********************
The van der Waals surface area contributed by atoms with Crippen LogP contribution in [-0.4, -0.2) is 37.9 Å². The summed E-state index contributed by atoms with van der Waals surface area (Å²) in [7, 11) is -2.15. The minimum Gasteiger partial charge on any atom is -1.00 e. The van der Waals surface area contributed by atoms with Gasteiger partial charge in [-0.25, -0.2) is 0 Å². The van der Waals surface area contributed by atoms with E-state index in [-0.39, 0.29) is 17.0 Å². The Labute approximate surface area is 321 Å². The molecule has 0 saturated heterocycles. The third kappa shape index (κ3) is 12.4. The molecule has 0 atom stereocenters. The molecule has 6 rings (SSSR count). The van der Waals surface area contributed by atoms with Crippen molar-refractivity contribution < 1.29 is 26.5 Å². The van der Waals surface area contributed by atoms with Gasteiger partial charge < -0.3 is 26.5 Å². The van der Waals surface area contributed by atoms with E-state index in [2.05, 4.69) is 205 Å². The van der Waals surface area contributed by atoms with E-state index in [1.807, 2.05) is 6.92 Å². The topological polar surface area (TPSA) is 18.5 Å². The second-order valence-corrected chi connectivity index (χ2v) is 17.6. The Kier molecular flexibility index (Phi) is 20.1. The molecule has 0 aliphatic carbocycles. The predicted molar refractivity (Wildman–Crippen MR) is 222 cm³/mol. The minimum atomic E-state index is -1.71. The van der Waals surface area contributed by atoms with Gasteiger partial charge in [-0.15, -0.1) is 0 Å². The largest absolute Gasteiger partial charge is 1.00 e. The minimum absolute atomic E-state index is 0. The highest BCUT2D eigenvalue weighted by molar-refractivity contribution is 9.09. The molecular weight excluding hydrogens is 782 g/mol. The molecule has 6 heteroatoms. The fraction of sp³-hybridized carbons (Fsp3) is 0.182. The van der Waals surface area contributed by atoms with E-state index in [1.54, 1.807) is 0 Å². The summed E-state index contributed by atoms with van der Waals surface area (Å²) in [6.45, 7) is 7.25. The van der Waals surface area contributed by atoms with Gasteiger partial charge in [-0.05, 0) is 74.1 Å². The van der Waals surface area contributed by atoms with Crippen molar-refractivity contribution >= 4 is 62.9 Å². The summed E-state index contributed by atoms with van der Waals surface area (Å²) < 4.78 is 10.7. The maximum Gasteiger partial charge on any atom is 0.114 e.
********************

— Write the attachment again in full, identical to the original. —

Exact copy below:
The van der Waals surface area contributed by atoms with Crippen LogP contribution in [-0.4, -0.2) is 37.9 Å². The summed E-state index contributed by atoms with van der Waals surface area (Å²) in [7, 11) is -2.15. The minimum Gasteiger partial charge on any atom is -1.00 e. The van der Waals surface area contributed by atoms with Gasteiger partial charge in [-0.25, -0.2) is 0 Å². The van der Waals surface area contributed by atoms with E-state index in [-0.39, 0.29) is 17.0 Å². The Labute approximate surface area is 321 Å². The molecule has 0 saturated heterocycles. The third kappa shape index (κ3) is 12.4. The molecule has 0 atom stereocenters. The molecule has 6 rings (SSSR count). The van der Waals surface area contributed by atoms with Crippen molar-refractivity contribution < 1.29 is 26.5 Å². The van der Waals surface area contributed by atoms with Gasteiger partial charge < -0.3 is 26.5 Å². The van der Waals surface area contributed by atoms with E-state index in [2.05, 4.69) is 205 Å². The van der Waals surface area contributed by atoms with E-state index in [1.807, 2.05) is 6.92 Å². The topological polar surface area (TPSA) is 18.5 Å². The second-order valence-corrected chi connectivity index (χ2v) is 17.6. The Kier molecular flexibility index (Phi) is 20.1. The molecule has 0 aliphatic carbocycles. The predicted molar refractivity (Wildman–Crippen MR) is 222 cm³/mol. The minimum atomic E-state index is -1.71. The van der Waals surface area contributed by atoms with Gasteiger partial charge in [-0.15, -0.1) is 0 Å². The largest absolute Gasteiger partial charge is 1.00 e. The minimum absolute atomic E-state index is 0. The highest BCUT2D eigenvalue weighted by molar-refractivity contribution is 9.09. The molecular weight excluding hydrogens is 782 g/mol. The molecule has 6 heteroatoms. The fraction of sp³-hybridized carbons (Fsp3) is 0.182. The van der Waals surface area contributed by atoms with E-state index in [1.54, 1.807) is 0 Å². The summed E-state index contributed by atoms with van der Waals surface area (Å²) in [6.45, 7) is 7.25. The van der Waals surface area contributed by atoms with Gasteiger partial charge in [-0.05, 0) is 74.1 Å². The van der Waals surface area contributed by atoms with Crippen molar-refractivity contribution >= 4 is 62.9 Å². The summed E-state index contributed by atoms with van der Waals surface area (Å²) < 4.78 is 10.7. The maximum Gasteiger partial charge on any atom is 0.114 e.